Monday, April 27, 2009

Threshold (Not The Series)

You’ve got to love the Sci Fi Channel – excuse me, that’s now the SyFy Channel, as they’ve now changed their name to take advantage of an apparent cross-promotion with syphilis. They take a lot of crap over the generally pitiful quality of their original programming, but without them, where would we go to see movies about moths from outer space trying to take over the world? It also has a cast made up of people from various sci-fi related series, including Nicholas Lea (The X-Files), Steve Bacic (Andromeda), Teryl Rothery (Stargate SG-1), and Jamie Luner (I’m sure she was in something, the name’s familiar).

An astronaut is floating in space, on an urgent mission to repair some space stuff, when a cloud or two blows past him. It’s better not to think about clouds blowing around airless space. One of the clouds strikes the astronaut, blowing through his suit, and into his arm, although he shows the Right Stuff by taking this calmly. It’s just the type of shit you have to put up with when you’re an astronaut.

Back on earth, the astronaut is treated by NASA’s head doctor, Dr. “Geronimo” Horne. Dr. Horne makes a pair of startling discoveries. There is living, insect-type cells in the fragments that struck the astronaut! And some are still embedded in his arm! Dr. Horne tells the astronaut there’s nothing to worry about, he doesn’t even need to be quarantined, and sure, he can sleep with the window open. He does call in entomologist Dr. Savannah Bailey to study the new DNA. Drs. Horne and Bailey clash upon first contact, which we know means they’ll fall in love. Horne tells Bailey they’re keeping the discovery of the first alien life form a secret even from the government for a while. What could possibly go wrong?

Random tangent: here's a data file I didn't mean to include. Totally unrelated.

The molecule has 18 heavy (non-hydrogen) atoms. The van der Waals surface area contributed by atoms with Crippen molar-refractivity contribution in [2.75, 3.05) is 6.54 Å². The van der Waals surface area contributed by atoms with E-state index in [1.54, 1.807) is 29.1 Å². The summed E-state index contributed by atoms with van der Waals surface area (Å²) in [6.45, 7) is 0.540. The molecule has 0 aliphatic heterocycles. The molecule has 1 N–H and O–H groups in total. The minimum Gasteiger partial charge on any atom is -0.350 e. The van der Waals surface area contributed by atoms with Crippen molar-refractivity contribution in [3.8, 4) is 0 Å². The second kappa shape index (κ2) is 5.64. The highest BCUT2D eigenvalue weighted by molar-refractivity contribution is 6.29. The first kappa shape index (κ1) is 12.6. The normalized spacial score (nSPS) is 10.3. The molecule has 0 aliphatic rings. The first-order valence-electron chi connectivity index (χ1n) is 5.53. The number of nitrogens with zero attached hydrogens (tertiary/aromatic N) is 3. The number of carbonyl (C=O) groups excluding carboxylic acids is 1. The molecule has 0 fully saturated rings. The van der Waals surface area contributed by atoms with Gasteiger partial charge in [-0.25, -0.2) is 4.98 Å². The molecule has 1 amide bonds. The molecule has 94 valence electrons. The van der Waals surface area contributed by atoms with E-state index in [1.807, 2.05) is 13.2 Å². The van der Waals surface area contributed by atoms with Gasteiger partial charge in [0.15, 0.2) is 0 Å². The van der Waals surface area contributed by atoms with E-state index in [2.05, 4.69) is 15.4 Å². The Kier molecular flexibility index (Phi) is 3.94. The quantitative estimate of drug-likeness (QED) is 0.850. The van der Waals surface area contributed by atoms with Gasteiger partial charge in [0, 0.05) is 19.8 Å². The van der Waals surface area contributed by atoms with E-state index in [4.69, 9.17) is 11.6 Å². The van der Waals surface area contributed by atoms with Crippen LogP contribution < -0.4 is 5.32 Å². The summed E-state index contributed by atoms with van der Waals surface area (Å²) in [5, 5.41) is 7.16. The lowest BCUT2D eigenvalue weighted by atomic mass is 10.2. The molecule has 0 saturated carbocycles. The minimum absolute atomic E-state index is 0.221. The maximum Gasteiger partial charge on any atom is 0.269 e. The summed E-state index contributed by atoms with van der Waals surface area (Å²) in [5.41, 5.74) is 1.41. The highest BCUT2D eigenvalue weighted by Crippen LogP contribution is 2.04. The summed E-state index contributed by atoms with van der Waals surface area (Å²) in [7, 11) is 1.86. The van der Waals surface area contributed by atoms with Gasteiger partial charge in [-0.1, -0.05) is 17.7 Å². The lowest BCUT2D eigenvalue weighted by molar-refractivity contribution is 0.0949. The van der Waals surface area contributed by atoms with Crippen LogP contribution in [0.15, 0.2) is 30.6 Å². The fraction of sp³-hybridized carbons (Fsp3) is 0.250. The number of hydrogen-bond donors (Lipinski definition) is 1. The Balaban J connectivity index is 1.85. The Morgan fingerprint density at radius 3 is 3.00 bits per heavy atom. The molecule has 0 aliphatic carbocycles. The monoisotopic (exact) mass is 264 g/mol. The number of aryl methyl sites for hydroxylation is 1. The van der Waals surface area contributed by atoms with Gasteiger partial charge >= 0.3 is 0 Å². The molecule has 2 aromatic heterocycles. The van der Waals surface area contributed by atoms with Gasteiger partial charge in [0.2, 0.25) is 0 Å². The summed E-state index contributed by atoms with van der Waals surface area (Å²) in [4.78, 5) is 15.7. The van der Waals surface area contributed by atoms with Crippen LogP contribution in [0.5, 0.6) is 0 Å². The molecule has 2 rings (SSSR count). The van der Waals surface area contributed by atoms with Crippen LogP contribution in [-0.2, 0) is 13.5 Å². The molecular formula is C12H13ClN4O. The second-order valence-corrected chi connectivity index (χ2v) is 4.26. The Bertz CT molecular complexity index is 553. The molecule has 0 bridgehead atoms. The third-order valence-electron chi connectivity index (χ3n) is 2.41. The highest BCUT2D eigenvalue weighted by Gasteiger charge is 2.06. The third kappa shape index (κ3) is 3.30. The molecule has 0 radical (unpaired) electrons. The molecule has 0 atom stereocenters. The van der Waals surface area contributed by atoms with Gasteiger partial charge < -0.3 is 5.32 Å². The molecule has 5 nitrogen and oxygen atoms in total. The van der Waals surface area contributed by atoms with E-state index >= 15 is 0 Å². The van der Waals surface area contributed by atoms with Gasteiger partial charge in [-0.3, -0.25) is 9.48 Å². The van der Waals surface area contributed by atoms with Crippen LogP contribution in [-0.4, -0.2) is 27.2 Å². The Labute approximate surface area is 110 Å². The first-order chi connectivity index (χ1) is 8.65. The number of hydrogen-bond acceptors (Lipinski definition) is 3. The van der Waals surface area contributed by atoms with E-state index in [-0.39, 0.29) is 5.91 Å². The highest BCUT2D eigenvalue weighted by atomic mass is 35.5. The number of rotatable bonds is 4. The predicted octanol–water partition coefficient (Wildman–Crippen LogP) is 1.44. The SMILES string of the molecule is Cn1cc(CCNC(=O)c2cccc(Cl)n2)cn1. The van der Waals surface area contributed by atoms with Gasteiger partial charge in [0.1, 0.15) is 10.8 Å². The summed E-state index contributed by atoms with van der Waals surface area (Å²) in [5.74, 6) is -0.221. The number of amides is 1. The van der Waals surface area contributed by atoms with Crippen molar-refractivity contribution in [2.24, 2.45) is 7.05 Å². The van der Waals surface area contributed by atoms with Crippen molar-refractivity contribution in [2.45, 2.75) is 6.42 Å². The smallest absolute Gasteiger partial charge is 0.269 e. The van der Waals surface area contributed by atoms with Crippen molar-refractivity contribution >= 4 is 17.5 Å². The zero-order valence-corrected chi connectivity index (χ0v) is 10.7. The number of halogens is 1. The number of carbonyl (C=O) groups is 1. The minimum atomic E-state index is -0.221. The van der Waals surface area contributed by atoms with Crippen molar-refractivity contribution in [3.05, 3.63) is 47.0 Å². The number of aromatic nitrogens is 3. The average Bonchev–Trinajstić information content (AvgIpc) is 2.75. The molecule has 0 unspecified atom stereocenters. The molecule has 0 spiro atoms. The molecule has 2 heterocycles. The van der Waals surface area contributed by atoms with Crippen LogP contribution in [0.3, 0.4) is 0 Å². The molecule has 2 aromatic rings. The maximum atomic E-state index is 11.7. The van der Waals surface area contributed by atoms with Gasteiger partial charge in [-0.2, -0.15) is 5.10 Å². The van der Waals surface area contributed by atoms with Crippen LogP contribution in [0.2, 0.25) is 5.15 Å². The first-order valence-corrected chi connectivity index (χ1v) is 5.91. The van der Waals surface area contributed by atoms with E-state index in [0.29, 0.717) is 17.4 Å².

Bad news for the astronaut. His fingers turn into cocoons, moths hatch out, and he bleeds to death. That open window turns out to have been a bad idea after all. The moths escape into the outside world (Houston, Texas) and beginning biting people. Apparently, they bite anyone with the same blood type as the late astronaut, and convert them into man-bugs, complete with extra hidden appendages and nictitating eyelids. Those with different blood types shouldn’t feel left out, as they can serve as food.

One of the unusual things about this film is that through the first 40 or so minutes, the bug people only attack obnoxious jerks. An alien invasion where they kill only the assholes? I’m thinking this may not be such a bad idea.

Government spy types show up and tell Horne and Bailey if they don’t find and destroy the bug people in a day or so, the spy guys will blow up Houston with a bag of explosives. Having had generally poor experiences in Houston, I am ambivalent.

Fortunately for our heroes, the bug people have produced a giant larva, and they have to stick together to worship it, and also because they are a part of a hive, although I thought moths…oh, forget it.

Threshold is actually done with a reasonable level of competence, and the acting isn’t bad. It’s fun in a cheesy, mocking Sci Fi/SyFy sort of way.

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